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Onyx Room - DeSoto Caverns
Onyx Room - DeSoto Caverns Photo courtesy DeSoto Caverns Park

DeSoto Caverns

DeSoto Caverns are nestled between the lakes and Appalachian foothills of north Central Alabama. These caverns hold one of the most concentrated accumulations of onyx-marble stalagmites and stalactites found in the United States. DeSoto Caverns have a long and interesting history.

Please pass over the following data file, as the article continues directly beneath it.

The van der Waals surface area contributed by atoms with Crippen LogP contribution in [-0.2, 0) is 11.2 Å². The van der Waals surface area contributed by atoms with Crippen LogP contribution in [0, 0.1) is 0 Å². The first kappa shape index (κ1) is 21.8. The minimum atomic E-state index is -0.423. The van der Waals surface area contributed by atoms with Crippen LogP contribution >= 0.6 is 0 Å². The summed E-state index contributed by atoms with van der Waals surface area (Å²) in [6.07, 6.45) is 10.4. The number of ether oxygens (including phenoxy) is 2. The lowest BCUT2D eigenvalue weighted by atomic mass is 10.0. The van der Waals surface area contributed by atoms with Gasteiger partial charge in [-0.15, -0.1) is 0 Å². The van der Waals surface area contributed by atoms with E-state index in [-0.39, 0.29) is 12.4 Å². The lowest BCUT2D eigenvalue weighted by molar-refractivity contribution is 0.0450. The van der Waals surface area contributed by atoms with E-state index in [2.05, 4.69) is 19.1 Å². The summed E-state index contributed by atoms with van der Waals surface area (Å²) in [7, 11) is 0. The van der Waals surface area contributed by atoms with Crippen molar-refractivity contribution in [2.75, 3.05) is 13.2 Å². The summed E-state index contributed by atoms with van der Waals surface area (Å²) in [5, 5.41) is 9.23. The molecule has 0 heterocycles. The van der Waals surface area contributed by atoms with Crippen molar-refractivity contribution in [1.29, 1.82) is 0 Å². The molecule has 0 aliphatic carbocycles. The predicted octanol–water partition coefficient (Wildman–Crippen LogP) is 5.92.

Archaeologists have determined that the earliest known inhabitants of the area around DeSoto Caverns were from the "Archaic Period," 8,000 BC - 1000 BC. Archaic man was a cave-dweller, subsisting on small game, fish, and nuts. In the DeSoto Caverns, they have also found a burial site of the Woodland Indians (1,000 BC - 1000 AD) containing the skeletons of five Indians. But not until the arrival of Hernando DeSoto and his Spanish expedition in 1540 A.D. was the beginning of recorded history in Alabama marked. In fact, Childersburg, the city nearest the DeSoto Caverns, is the oldest continuously occupied settlement in the United States, predating St. Augustine by 25 years. The DeSoto expedition spent a little over five weeks in the capital of the Coosa Indians, just a few miles west of the DeSoto Caverns. Their mission was two-fold: 1) to find gold; 2) to establish the first Spanish colony in the New World. DeSoto left, disappointed, as he found no gold in the surrounding territory and thus did not claim any land for Spain, but instead took slaves from among the Coosa people.